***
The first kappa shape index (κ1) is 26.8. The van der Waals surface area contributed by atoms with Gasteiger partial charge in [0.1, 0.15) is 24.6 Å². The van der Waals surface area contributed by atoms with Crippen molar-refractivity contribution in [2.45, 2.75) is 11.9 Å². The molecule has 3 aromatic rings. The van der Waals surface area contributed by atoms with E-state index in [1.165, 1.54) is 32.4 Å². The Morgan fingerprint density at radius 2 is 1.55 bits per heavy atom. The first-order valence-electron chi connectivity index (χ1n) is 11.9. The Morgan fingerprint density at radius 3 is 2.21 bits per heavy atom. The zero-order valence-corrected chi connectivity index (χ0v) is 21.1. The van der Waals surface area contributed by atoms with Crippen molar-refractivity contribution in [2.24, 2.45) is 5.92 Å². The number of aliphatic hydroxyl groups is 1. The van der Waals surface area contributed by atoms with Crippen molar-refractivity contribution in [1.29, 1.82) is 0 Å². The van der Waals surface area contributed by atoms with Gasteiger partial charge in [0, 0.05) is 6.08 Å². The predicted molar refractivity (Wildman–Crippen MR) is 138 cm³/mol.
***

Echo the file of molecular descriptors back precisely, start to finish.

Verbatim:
The first kappa shape index (κ1) is 26.8. The van der Waals surface area contributed by atoms with Gasteiger partial charge in [0.1, 0.15) is 24.6 Å². The van der Waals surface area contributed by atoms with Crippen molar-refractivity contribution in [2.45, 2.75) is 11.9 Å². The molecule has 3 aromatic rings. The van der Waals surface area contributed by atoms with E-state index in [1.165, 1.54) is 32.4 Å². The Morgan fingerprint density at radius 2 is 1.55 bits per heavy atom. The first-order valence-electron chi connectivity index (χ1n) is 11.9. The Morgan fingerprint density at radius 3 is 2.21 bits per heavy atom. The zero-order valence-corrected chi connectivity index (χ0v) is 21.1. The van der Waals surface area contributed by atoms with Crippen molar-refractivity contribution in [2.24, 2.45) is 5.92 Å². The number of aliphatic hydroxyl groups is 1. The van der Waals surface area contributed by atoms with Crippen molar-refractivity contribution in [1.29, 1.82) is 0 Å². The van der Waals surface area contributed by atoms with Gasteiger partial charge in [0, 0.05) is 6.08 Å². The predicted molar refractivity (Wildman–Crippen MR) is 138 cm³/mol.